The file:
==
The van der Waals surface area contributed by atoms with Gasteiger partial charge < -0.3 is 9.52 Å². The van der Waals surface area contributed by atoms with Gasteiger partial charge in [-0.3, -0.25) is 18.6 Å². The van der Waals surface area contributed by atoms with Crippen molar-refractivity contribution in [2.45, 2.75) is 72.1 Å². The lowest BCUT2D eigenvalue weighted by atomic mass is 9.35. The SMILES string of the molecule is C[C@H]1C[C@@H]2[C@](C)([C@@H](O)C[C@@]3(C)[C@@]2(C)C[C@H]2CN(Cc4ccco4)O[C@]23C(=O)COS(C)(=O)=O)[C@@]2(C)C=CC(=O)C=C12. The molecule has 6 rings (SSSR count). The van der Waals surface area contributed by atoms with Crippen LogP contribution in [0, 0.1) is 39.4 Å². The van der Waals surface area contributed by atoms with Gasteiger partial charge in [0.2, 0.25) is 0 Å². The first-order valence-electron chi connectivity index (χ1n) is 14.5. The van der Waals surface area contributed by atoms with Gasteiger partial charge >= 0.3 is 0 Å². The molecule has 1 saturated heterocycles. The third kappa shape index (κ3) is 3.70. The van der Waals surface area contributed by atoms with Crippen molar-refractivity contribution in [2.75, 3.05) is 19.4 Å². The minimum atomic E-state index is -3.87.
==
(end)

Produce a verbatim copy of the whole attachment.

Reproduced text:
The van der Waals surface area contributed by atoms with Gasteiger partial charge < -0.3 is 9.52 Å². The van der Waals surface area contributed by atoms with Gasteiger partial charge in [-0.3, -0.25) is 18.6 Å². The van der Waals surface area contributed by atoms with Crippen molar-refractivity contribution in [2.45, 2.75) is 72.1 Å². The lowest BCUT2D eigenvalue weighted by atomic mass is 9.35. The SMILES string of the molecule is C[C@H]1C[C@@H]2[C@](C)([C@@H](O)C[C@@]3(C)[C@@]2(C)C[C@H]2CN(Cc4ccco4)O[C@]23C(=O)COS(C)(=O)=O)[C@@]2(C)C=CC(=O)C=C12. The molecule has 6 rings (SSSR count). The van der Waals surface area contributed by atoms with Crippen LogP contribution in [0, 0.1) is 39.4 Å². The van der Waals surface area contributed by atoms with Gasteiger partial charge in [0.2, 0.25) is 0 Å². The first-order valence-electron chi connectivity index (χ1n) is 14.5. The van der Waals surface area contributed by atoms with Gasteiger partial charge >= 0.3 is 0 Å². The molecule has 1 saturated heterocycles. The third kappa shape index (κ3) is 3.70. The van der Waals surface area contributed by atoms with Crippen molar-refractivity contribution in [2.75, 3.05) is 19.4 Å². The minimum atomic E-state index is -3.87.